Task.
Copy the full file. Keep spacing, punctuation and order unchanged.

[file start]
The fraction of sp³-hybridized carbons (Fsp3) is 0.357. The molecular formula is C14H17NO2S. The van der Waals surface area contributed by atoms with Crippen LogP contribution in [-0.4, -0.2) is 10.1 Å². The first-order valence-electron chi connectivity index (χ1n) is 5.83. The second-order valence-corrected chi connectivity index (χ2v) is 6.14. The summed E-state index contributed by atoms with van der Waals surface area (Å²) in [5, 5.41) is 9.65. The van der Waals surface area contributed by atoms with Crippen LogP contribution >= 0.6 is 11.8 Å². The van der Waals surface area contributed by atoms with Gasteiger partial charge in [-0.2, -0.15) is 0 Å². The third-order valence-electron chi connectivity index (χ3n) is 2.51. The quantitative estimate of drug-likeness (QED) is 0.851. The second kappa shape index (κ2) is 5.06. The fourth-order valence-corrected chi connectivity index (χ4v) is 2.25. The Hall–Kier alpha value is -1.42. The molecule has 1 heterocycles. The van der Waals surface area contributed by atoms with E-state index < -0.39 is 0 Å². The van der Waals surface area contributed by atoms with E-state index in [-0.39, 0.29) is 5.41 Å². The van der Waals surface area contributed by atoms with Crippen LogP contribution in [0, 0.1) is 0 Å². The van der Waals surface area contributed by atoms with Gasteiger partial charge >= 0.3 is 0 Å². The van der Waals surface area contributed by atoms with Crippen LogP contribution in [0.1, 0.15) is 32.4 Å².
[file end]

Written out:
The fraction of sp³-hybridized carbons (Fsp3) is 0.357. The molecular formula is C14H17NO2S. The van der Waals surface area contributed by atoms with Crippen LogP contribution in [-0.4, -0.2) is 10.1 Å². The first-order valence-electron chi connectivity index (χ1n) is 5.83. The second-order valence-corrected chi connectivity index (χ2v) is 6.14. The summed E-state index contributed by atoms with van der Waals surface area (Å²) in [5, 5.41) is 9.65. The van der Waals surface area contributed by atoms with Crippen LogP contribution >= 0.6 is 11.8 Å². The van der Waals surface area contributed by atoms with Gasteiger partial charge in [-0.2, -0.15) is 0 Å². The third-order valence-electron chi connectivity index (χ3n) is 2.51. The quantitative estimate of drug-likeness (QED) is 0.851. The second kappa shape index (κ2) is 5.06. The fourth-order valence-corrected chi connectivity index (χ4v) is 2.25. The Hall–Kier alpha value is -1.42. The molecule has 1 heterocycles. The van der Waals surface area contributed by atoms with E-state index < -0.39 is 0 Å². The van der Waals surface area contributed by atoms with E-state index in [-0.39, 0.29) is 5.41 Å². The van der Waals surface area contributed by atoms with Crippen LogP contribution in [0, 0.1) is 0 Å². The van der Waals surface area contributed by atoms with Gasteiger partial charge >= 0.3 is 0 Å². The van der Waals surface area contributed by atoms with Crippen LogP contribution in [0.1, 0.15) is 32.4 Å².